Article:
Choice abundant in public schoolsAndrea Hartzell
“School choice” has become a buzzword for discussing private schools, charters and voucher programs that allow public dollars to follow students to private schools.
Support for this “choice” centers around options for alternative/varied programs and resources. Yet, those of us who work, support or utilize public schools realize that choice is abundant in our local public schools.
We only have to look at our own districts to see the choices offered from Pre-K-12. My home district, at the high school level, offers a Health Pathway (CNA), Family & Community Services, A/V Communications, Construction & Design, Engineering, Web Design & Digital Communications. With the opening of our Career & Technical Experiences building, we have added Restaurant & Event Management, and Applied Business & Information Technology.
Districts across the state offer advanced placement, gifted programs, distance learning, honors courses, and extracurricular options in arts, sports and music. Some are more robust than others, determined by the location, resources and student interest. Kansas school districts offer engineering, computer programming and other classes for students as young as third-grade. We partner with local and national businesses to bring opportunities to our students. We encourage collaboration and independent thinking. We accept students as they are, support them where they need support and facilitate experiences to help them grow.
The group most often forgotten when we discuss “school choice or private options” are students with special needs. In a public school setting, with our own son, we experienced quality, collaborative and focused options for our son’s needs. There were many programs for him to choose from. He was successful in athletics and music. His modifications allowed him choice for testing settings, homework adaptation as well as specialized instruction in the least restrictive environment. Public schools are the only option that is mandated to meet the needs of students with differences. Those “choices” were very important for my son’s success.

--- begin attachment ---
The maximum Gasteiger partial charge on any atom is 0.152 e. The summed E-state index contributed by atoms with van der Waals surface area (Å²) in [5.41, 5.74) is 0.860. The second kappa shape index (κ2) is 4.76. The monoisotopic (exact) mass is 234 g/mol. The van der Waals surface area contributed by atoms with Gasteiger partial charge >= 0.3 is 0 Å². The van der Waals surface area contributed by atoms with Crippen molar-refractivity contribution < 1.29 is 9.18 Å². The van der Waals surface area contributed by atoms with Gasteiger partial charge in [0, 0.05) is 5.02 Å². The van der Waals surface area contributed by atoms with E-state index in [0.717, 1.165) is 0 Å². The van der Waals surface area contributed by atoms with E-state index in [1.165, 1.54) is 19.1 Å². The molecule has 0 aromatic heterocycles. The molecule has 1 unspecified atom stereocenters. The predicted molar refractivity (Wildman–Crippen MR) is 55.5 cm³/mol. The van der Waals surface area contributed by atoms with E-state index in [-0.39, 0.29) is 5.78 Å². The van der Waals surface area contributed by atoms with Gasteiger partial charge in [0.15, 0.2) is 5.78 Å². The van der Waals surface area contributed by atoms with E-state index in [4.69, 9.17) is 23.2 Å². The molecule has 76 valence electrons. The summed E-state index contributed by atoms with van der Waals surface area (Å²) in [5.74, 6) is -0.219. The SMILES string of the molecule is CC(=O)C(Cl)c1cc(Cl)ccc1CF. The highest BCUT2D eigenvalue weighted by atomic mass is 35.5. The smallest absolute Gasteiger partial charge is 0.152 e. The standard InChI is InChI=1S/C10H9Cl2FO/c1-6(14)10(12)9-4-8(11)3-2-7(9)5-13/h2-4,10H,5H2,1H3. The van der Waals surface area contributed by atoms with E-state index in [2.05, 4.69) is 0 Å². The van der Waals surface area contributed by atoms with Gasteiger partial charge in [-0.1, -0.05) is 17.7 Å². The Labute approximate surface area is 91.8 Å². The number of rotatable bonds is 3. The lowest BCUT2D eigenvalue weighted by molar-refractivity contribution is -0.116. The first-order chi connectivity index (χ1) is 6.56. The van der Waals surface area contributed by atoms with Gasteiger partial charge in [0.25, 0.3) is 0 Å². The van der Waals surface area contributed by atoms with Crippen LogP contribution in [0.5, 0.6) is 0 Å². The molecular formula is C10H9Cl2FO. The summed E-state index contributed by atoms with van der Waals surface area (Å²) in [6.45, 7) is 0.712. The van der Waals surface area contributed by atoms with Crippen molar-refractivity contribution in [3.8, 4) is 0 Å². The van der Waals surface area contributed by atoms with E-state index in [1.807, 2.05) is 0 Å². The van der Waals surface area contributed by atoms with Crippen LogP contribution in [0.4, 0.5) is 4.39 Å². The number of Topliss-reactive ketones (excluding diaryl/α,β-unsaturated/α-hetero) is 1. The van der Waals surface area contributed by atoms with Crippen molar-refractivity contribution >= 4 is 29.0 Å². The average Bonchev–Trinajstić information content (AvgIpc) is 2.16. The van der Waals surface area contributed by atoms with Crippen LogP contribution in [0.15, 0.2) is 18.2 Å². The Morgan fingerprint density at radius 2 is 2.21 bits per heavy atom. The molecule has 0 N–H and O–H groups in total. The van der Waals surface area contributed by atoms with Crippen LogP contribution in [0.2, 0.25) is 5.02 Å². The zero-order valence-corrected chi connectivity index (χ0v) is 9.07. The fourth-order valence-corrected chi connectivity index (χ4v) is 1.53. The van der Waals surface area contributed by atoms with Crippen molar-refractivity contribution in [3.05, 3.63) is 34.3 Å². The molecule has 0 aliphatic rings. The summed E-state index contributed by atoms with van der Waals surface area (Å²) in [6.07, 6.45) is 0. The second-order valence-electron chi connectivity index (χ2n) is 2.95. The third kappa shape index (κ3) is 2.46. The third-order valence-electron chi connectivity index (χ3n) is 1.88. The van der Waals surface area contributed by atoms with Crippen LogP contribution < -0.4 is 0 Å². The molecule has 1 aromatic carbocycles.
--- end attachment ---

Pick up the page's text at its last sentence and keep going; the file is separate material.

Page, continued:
The Kansans Can vision and school redesign program are examples of Kansas public schools adapting to the needs of our communities and what is best for kids. Independent plans of study, flipped classrooms and evaluating programs based on what our business community needs are just a few examples. We know that Kansas schools are best suited to deliver “choice” for our students.
The issue we face as public education advocates is telling our story. Public school advocates are the perfect spokespersons for great public schools. We need to be bold and tell our stories, “toot our own horns.” Share with your community, social media connections, patrons, friends and legislators. If we don’t share, they don’t know.